|I am not winning.|
Eighteen minutes and thirteen seconds on September 6th, 2014. That is the fastest I could get myself to cover a five kilometer distance after a summer of fairly focused "speed" training. A mere seven seconds faster than my debut 5K road race back in early June coming off a winter and spring of marathon training, and a personal best effort at the Boston Marathon. Not a shameful PB for the 5K distance, but not the sub-18 minute performance I was after, or even a marked improvement over the distance after nearly three months of training.
However, getting faster over five kilometers was only part of the goal of my Summer of Speed training. I also wanted to improve my 10K time, which I've done by fifty seconds (pictured above with two races still to come), and crush my half-marathon personal best (coming in November) set last February in the midst of training for Boston. In addition, I wanted to shorten and speed things up this summer simply to add some spice, fun, and variety to my training.
So...since my 5K racing season has come to a close, but there's still racing left to come, it's a good time to ponder, look back, and reflect on...
Lessons Learned So Far...
1. Racing a 5K at or near redline really hurts. Like a whole body pain that makes you want to whimper and cry like a wounded puppy.
2. That pain is either one I just haven't grown accustomed to, or one I just don't agree with because I hate it after about twelve minutes (on the roads). At this point, I'm programmed to suffer better over long distances.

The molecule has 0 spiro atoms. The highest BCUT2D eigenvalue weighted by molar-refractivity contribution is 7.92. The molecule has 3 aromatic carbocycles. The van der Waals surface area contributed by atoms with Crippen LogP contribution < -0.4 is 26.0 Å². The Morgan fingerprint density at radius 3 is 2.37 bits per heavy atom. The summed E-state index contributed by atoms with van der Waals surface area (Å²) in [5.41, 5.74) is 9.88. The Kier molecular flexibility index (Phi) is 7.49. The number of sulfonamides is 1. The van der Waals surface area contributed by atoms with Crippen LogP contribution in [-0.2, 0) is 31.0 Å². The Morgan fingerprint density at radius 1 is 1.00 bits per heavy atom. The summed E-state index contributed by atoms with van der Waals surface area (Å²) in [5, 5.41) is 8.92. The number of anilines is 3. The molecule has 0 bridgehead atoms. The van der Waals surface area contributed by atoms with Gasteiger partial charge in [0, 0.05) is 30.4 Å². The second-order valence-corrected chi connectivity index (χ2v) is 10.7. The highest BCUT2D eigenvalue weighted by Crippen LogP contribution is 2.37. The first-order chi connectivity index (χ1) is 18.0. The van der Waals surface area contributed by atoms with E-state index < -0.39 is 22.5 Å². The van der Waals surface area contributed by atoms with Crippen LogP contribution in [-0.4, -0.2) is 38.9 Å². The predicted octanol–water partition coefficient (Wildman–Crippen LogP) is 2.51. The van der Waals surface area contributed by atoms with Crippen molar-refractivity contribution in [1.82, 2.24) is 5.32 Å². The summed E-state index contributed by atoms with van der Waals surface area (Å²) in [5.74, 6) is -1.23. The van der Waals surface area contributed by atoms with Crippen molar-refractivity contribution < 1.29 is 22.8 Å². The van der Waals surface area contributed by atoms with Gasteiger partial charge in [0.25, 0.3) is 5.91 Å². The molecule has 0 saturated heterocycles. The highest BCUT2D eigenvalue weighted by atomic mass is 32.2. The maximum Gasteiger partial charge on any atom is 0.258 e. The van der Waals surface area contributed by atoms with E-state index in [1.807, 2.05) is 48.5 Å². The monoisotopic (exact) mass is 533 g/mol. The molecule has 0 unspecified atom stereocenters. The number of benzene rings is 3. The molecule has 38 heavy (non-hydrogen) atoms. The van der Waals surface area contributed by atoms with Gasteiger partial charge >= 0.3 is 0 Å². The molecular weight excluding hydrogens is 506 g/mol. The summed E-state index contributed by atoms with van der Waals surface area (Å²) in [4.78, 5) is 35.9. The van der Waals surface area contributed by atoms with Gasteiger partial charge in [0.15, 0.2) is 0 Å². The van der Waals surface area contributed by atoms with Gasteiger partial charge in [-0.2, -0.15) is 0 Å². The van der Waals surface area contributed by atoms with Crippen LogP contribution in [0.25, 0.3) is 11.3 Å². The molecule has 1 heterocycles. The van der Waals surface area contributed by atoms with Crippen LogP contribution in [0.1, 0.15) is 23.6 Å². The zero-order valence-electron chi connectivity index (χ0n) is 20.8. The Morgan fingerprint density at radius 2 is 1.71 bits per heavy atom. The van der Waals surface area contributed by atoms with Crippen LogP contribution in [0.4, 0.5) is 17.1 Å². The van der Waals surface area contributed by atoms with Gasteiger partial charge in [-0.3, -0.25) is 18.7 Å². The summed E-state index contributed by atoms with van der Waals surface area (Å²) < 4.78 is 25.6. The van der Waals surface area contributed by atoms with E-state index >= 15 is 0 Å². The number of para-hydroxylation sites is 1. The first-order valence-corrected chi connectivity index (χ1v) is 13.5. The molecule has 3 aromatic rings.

3. With the aforementioned in mind, the mental component to racing a 5K is paramount to achieving your best result. If you lose your focus for even a portion of the race, which is easy to do when in oxygen debt, you're not achieving your best result.
4. There's no room for self-doubt. The race is too short.
5. Pacing is key. A couple seconds per kilometer too fast and you're in the pain cave too soon. A couple seconds per kilometer too slow during the middle of the race, and you're not making it up at the end.
6. I think the best approach is a hard-even-hard tactic. Just under goal pace for the first km, at goal pace from 2-4km, and as hard as you can for the last kilometer.
7. Probably best to have a mantra, or a way to get yourself to think positively and/or distract from the pain because it's coming. I didn't have one, or at least one I remembered to access.
8. Racing people is way more fun than racing the clock (as is the case in most races). Motivation is key and when my whole body hurts I'm more motivated by place than I am by time.
9. My shorter distance speed (400m, 800m, and 1000m) didn't translate proportionately to my 5K time.
10. I need to continue to work on top end endurance, however marathon training when done properly has a pretty significant effect (physically) on one's 5K ability.
11. I like training for a 5K race more than I like racing them, but the opposite is true for marathons.
12. I like a course that undulates. My best race of the 5K season from a physical and mental standpoint came last weekend at Falling Leaves on the University of Guelph cross-country course, in which I ran in complete control the entire time while moving up throughout the race, and I set an 18 second PB. I actually enjoyed it, which leads me to my next two points.
13. I think what's holding me back from performing my best at this point is mental and not physical, however ultimately, I'm not that fast.
14. That said, I have enjoyed switching things up this summer and it has been glorious not to have to worry about fitting three hour long runs into the schedule, but I'd still rather run an ultramarathon through the mountains than chase a 5K PB any day of the week.